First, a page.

Survey Reveals Too Many of Us Don’t Wear Seat Belts in the Back Seat
It doesn't matter where you're sitting in the car -- you need to buckle up.
The Insurance Institute for Highway Safety has come out with an eye-opening study that found 72% of adults buckle up while in the back seat of a car. That number plunges to 57% when riding in hired cars, such as taxi or Uber vehicles.
Ironically, this data contrasts with stats saying 90% of drivers use seat belts. So, why aren't folks buckling up when they ride in the rear of a car? The IIHS says people mistakenly think they are safer riding in the back than they are in the front and therefore may not need to use a belt.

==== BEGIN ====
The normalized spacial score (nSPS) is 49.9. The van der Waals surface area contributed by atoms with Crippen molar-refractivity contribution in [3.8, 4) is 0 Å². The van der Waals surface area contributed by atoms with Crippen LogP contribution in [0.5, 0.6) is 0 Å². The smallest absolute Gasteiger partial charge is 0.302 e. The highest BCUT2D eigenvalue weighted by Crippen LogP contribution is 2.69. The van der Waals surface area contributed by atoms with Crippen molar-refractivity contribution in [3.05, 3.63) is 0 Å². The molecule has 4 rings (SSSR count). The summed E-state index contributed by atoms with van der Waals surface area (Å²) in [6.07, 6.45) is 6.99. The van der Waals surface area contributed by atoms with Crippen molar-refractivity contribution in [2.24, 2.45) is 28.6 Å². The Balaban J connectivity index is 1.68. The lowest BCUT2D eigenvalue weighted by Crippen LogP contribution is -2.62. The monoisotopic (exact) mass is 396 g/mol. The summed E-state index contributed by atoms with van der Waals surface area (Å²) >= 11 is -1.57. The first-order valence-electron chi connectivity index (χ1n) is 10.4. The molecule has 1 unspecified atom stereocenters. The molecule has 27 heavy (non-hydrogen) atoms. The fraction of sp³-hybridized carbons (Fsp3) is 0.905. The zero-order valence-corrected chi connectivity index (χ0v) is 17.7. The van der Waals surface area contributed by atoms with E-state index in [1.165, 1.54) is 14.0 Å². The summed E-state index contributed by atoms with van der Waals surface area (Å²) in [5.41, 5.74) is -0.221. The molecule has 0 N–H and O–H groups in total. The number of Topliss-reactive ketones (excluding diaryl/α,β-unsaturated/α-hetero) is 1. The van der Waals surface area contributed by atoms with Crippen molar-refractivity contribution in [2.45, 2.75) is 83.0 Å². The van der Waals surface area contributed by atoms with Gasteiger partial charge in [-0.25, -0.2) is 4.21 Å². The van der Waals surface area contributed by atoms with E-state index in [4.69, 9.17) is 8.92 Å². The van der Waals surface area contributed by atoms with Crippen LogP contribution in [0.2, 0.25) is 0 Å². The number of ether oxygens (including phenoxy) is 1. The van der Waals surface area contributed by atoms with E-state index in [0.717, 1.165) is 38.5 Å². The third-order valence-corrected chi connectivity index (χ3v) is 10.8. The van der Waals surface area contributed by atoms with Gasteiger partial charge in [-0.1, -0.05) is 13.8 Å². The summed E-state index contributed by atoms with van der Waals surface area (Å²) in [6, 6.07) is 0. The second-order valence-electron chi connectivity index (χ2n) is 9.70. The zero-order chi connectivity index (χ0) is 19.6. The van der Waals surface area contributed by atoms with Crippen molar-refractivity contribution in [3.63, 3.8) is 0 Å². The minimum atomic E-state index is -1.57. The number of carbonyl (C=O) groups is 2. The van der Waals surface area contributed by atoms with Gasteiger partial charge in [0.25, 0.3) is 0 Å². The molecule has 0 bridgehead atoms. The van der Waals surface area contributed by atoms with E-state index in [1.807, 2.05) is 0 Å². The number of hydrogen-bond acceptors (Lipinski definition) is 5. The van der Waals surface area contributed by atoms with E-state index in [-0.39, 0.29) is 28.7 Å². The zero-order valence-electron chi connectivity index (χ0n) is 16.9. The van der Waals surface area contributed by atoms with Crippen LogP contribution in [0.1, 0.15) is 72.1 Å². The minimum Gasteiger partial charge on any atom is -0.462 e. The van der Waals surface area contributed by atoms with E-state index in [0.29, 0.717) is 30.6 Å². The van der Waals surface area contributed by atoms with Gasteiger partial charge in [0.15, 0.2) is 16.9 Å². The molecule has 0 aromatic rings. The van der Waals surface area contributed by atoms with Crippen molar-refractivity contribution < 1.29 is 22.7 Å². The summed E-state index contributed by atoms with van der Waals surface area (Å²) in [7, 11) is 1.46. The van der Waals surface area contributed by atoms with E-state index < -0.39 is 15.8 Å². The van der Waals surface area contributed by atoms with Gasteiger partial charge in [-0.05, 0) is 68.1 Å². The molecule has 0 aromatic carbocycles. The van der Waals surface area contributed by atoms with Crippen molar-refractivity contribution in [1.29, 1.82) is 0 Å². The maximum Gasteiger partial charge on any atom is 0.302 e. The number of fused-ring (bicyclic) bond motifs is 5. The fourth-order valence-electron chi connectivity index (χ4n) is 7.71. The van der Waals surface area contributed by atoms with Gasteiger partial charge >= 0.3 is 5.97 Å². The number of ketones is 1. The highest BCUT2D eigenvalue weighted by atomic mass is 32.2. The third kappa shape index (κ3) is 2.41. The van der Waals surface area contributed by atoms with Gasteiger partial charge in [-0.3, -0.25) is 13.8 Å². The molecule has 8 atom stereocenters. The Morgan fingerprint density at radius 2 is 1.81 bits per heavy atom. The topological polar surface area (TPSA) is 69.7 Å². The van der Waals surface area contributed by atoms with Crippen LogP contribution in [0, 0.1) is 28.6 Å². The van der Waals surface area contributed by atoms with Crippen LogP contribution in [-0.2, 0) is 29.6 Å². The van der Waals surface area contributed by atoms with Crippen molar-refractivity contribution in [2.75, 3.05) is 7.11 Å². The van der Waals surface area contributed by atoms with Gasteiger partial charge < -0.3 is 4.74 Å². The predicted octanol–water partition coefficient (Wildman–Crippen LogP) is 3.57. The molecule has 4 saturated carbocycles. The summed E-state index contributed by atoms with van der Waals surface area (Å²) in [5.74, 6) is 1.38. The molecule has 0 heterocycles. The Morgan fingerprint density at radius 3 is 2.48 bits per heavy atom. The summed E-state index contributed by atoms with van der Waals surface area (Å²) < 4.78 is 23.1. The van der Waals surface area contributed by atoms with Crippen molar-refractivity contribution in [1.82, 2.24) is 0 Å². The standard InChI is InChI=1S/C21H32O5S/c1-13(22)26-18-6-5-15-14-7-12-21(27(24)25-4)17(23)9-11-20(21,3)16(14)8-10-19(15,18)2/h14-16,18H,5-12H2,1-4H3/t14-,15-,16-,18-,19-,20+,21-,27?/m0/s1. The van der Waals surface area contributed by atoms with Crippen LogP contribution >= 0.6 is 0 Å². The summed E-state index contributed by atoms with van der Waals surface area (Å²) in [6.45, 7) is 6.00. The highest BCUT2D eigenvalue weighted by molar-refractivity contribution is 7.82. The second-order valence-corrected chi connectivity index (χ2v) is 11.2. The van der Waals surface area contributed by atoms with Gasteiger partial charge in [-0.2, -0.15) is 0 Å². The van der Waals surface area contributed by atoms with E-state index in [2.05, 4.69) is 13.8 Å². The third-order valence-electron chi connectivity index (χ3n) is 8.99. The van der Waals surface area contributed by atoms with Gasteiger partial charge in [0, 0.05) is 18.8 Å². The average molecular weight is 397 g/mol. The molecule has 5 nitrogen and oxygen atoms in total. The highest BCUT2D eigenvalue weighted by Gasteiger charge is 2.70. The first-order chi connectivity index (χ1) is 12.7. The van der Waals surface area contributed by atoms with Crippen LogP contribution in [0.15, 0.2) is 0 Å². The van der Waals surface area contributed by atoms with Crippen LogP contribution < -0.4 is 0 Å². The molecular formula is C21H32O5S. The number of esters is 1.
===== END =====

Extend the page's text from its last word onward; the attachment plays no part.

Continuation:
"Although safety belts are proven to save lives, more than half of the people who die in passenger vehicle crashes in the U.S. each year are unbelted," reports the IIHS. "One person's decision not to buckle up can have consequences for other people riding with them."
Adults between the ages of 35 and 54 are the most likely not to wear a seat belt in the back seat, while men are more likely than women not to buckle up. College-educated adults also wear belts in comparison to those who are less educated.